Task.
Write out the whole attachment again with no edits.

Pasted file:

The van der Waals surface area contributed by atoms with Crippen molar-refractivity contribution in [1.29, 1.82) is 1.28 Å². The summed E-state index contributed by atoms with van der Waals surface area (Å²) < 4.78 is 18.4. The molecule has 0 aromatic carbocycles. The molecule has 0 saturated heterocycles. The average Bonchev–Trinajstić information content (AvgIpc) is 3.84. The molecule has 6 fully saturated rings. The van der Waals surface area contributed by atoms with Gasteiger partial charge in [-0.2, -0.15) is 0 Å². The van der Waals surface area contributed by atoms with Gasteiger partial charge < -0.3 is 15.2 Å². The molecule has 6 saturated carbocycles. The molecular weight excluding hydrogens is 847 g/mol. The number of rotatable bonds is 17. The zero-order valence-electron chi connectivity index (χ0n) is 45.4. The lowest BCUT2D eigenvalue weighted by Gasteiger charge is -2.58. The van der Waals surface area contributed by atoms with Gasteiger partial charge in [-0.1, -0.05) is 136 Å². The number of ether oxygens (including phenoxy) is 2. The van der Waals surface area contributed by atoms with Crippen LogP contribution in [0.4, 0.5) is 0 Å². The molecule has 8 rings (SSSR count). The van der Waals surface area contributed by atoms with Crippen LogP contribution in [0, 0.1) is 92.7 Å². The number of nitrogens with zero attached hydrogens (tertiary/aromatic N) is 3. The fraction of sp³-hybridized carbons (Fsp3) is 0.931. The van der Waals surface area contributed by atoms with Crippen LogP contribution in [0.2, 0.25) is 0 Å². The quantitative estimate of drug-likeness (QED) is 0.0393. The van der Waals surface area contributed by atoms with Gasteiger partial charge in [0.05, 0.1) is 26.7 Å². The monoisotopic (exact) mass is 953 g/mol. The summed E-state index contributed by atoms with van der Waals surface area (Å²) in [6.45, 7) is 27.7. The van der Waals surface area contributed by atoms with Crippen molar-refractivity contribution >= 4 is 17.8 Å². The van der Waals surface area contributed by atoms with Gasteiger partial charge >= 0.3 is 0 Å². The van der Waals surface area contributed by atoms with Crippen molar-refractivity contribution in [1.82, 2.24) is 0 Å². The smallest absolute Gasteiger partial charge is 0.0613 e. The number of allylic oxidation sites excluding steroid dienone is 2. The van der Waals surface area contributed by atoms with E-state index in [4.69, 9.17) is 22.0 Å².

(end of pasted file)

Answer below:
The van der Waals surface area contributed by atoms with Crippen molar-refractivity contribution in [1.29, 1.82) is 1.28 Å². The summed E-state index contributed by atoms with van der Waals surface area (Å²) < 4.78 is 18.4. The molecule has 0 aromatic carbocycles. The molecule has 0 saturated heterocycles. The average Bonchev–Trinajstić information content (AvgIpc) is 3.84. The molecule has 6 fully saturated rings. The van der Waals surface area contributed by atoms with Gasteiger partial charge in [-0.2, -0.15) is 0 Å². The van der Waals surface area contributed by atoms with Gasteiger partial charge < -0.3 is 15.2 Å². The molecule has 6 saturated carbocycles. The molecular weight excluding hydrogens is 847 g/mol. The number of rotatable bonds is 17. The zero-order valence-electron chi connectivity index (χ0n) is 45.4. The lowest BCUT2D eigenvalue weighted by Gasteiger charge is -2.58. The van der Waals surface area contributed by atoms with Gasteiger partial charge in [-0.1, -0.05) is 136 Å². The number of ether oxygens (including phenoxy) is 2. The van der Waals surface area contributed by atoms with Crippen LogP contribution in [0.4, 0.5) is 0 Å². The molecule has 8 rings (SSSR count). The van der Waals surface area contributed by atoms with Crippen LogP contribution in [0, 0.1) is 92.7 Å². The number of nitrogens with zero attached hydrogens (tertiary/aromatic N) is 3. The fraction of sp³-hybridized carbons (Fsp3) is 0.931. The van der Waals surface area contributed by atoms with Crippen LogP contribution in [0.2, 0.25) is 0 Å². The quantitative estimate of drug-likeness (QED) is 0.0393. The van der Waals surface area contributed by atoms with Gasteiger partial charge in [0.05, 0.1) is 26.7 Å². The monoisotopic (exact) mass is 953 g/mol. The summed E-state index contributed by atoms with van der Waals surface area (Å²) in [6.45, 7) is 27.7. The van der Waals surface area contributed by atoms with Crippen molar-refractivity contribution >= 4 is 17.8 Å². The van der Waals surface area contributed by atoms with Gasteiger partial charge >= 0.3 is 0 Å². The van der Waals surface area contributed by atoms with Crippen molar-refractivity contribution in [1.82, 2.24) is 0 Å². The smallest absolute Gasteiger partial charge is 0.0613 e. The number of allylic oxidation sites excluding steroid dienone is 2. The van der Waals surface area contributed by atoms with E-state index in [4.69, 9.17) is 22.0 Å².